What does the term “source” bring to mind for you? Paper files? A clinic’s EMR? Fair enough. Those are the typical formats of source data in clinical trials. But when you think about it, those records are a few removes from the true source: the patient.
Granted, most trials depend on a host of instruments and analyzers. No patient can self-report their own hemoglobin levels. But there are measures, such as quality of life, whose source really is the patient’s own experience. And for an industry whose raison d’être is enhancing (and sometimes saving) lives, we have a hard time obtaining those measures.
That’s not to say that patient-reported outcomes are a rarity in clinical trials. In fact they’re common. But so are obstacles to collecting them. Even today, with several ePRO solutions on offer, too many trials rely on patients to complete paper diaries. But paper records are prone loss or damage. Also, it’s virtually impossible to tell whether a patient made daily diary entries as instructed, or retrospectively wrote responses just prior to a study visit, raising data quality concerns. (Here’s a great analysis of “parking lot syndrome”.)
ePRO is a big improvement on paper, but it doesn’t integrate seamlessly into a patient’s day to day life. Nearly all trials today using an electronic system for PROs provision dedicated devices to patients for this purpose. Patients need to be trained on how to use this device, recall that training at the relevant time, and make a habit of keeping the device on their person to stay current with reporting tasks. These systems also require patients to remember passwords and other access credentials. A step as apparently simple as downloading an app can be fraught with challenges: the patient must remember their app store login, locate the download area, have sufficient memory on their phone to house and run the app, ensure the app installs successfully, and ensure it remains installed, running, and updated.
All of the above examples are potential points of failure that can compromise the quality of real world data and increase trial costs. These myriad tasks and responsibilities unrelated to the data itself can place a significant burden on a volunteer patient, particularly one who is very sick.
OpenClinica Participate eliminates potential points of failure by:
- providing an system that can be used on the patient’s own device(s),
- eliminating the need to patient’s to remember login credentials, and
- removing the complexities associated with apps.
This helps place the patient at the center of the research. And perhaps best of all, OpenClinica Participate places the patient reported data into the master EDC database in real-time with zero additional effort.
The advantages of this approach aren’t just theoretical. OpenClinica and its partners have realized their benefits in more than 20 studies since the launch of OpenClinica Participate about a year and a half ago. In this post and future ones in this series, I’d like to share some short and informal case studies. I call this one:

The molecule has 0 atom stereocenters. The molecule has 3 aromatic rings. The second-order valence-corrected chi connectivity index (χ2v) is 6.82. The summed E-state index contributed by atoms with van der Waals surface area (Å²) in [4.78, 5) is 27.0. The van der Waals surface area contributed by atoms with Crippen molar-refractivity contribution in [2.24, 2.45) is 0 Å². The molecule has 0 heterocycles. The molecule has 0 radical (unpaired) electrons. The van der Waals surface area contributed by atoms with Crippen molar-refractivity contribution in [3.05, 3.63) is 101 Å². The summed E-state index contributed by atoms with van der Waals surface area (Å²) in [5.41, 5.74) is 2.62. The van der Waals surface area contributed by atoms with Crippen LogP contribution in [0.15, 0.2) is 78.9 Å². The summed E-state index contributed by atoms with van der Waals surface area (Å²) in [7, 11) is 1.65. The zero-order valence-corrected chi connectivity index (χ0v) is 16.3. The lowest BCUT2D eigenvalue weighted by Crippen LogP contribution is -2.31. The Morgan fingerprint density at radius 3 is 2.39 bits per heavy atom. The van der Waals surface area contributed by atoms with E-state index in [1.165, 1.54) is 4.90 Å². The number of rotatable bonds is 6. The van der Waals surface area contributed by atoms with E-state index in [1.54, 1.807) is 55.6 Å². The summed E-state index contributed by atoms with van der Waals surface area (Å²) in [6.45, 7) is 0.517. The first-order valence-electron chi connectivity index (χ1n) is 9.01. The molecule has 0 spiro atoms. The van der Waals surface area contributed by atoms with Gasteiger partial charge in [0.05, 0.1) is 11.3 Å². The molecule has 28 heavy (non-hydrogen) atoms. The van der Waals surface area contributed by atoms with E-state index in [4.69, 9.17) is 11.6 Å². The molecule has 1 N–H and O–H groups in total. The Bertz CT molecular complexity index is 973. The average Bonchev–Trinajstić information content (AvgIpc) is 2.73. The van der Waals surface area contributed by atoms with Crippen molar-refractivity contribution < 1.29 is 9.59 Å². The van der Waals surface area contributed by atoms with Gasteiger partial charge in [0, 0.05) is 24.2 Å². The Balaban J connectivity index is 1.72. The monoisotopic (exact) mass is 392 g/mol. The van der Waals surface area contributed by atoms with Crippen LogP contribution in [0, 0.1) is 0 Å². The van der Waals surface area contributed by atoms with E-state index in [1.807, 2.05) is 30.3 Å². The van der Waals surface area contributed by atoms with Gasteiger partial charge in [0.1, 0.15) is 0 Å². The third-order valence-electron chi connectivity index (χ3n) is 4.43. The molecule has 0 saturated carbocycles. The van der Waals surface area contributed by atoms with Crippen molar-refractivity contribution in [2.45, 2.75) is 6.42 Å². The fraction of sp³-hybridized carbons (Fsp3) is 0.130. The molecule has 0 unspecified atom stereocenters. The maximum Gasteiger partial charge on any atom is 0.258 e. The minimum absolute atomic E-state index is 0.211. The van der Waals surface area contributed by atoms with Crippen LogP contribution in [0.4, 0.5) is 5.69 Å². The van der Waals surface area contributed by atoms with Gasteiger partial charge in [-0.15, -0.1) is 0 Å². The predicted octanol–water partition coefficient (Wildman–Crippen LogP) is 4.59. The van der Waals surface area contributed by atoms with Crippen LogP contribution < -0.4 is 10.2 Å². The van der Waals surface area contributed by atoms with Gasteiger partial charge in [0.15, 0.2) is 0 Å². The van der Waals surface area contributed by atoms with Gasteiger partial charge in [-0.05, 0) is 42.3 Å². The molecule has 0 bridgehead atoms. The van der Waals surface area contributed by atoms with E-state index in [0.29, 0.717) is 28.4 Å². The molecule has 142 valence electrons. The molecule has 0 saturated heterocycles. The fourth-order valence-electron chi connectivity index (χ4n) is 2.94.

On time, nearly every time
S-cubed, an innovative pharmaceutical consultancy and contract service company, based in the UK and Denmark, recently supported a study assessing a medication to protect against a virus associated with the common cold. In the study, subjects were asked to self-report symptoms at multiple time points per day over several days. On most days, self-reports were to be submitted in the morning, in the afternoon, and at night. To help drive compliance with this rigorous self-reporting schedule, study managers wished to engage their subjects and ensure the data capture method was convenient. To do so, they tapped into the ability of OpenClinica Participate to present clear, attractive eCRFs to subjects on their own mobile devices (smartphone, tablet, or laptop). S-cubed data managers established rules that fixed the date of all future study events based on the protocol events schedule and each subject’s date of enrollment. OpenClinica Participate automatically sent text messages and emails to each subject prior to a scheduled event (and at the end of the time window if the diary was not completed), directing them to the relevant data capture form.
The data collection process involved no offline component. Subjects always provided their reports on a connected device, without regard to the specificity of device or location, etc. Consequently, fine-grained metadata regarding the date and time of eCRF completion was available. This metadata provided compelling evidence that the experience afforded to patients by OpenClinica Participate drives widespread data entry and timelines.
Of the 92 subjects who completed at least one of the ePRO forms associated with the study, thus signaling intent to participate, 89 (97%) completed all forms required in the morning, afternoon and evening over multiple consecutive days, when timely reporting was most critical, Reasons for non-completion were sometimes outside of OpenClinica Participate’s control.
Of the all “3x daily” forms completed, the vast majority were completed in real-time, with approximately 93% being completed within 1- 2 hours of the scheduled timepoints.
97% form completion rate
93% on-time rate for “3x daily” forms
“Bring your own device” may not be the final frontier in ensuring patient convenience. Passive monitoring by nearly invisible devices is already a reality. But the principle will never change: let technology do the work, so people can live their lives.